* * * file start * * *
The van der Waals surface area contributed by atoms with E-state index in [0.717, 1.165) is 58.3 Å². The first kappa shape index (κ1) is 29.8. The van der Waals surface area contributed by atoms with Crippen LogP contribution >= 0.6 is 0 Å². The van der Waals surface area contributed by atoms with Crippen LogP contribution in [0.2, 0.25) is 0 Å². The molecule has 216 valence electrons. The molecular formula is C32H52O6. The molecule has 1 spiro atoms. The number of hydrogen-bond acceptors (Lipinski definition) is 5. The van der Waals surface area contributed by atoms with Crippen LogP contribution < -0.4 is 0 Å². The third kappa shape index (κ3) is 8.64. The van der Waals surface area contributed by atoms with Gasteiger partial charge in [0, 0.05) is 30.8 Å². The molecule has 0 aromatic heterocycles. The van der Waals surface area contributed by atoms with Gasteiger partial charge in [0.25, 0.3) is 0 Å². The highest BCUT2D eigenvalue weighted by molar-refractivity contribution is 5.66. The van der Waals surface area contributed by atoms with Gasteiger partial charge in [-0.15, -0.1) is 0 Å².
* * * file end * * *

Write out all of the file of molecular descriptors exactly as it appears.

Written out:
The van der Waals surface area contributed by atoms with E-state index in [0.717, 1.165) is 58.3 Å². The first kappa shape index (κ1) is 29.8. The van der Waals surface area contributed by atoms with Crippen LogP contribution >= 0.6 is 0 Å². The van der Waals surface area contributed by atoms with Crippen LogP contribution in [0.2, 0.25) is 0 Å². The molecule has 216 valence electrons. The molecular formula is C32H52O6. The molecule has 1 spiro atoms. The number of hydrogen-bond acceptors (Lipinski definition) is 5. The van der Waals surface area contributed by atoms with Crippen LogP contribution < -0.4 is 0 Å². The third kappa shape index (κ3) is 8.64. The van der Waals surface area contributed by atoms with Gasteiger partial charge in [0, 0.05) is 30.8 Å². The molecule has 0 aromatic heterocycles. The van der Waals surface area contributed by atoms with Gasteiger partial charge in [0.25, 0.3) is 0 Å². The highest BCUT2D eigenvalue weighted by molar-refractivity contribution is 5.66. The van der Waals surface area contributed by atoms with Gasteiger partial charge in [-0.15, -0.1) is 0 Å².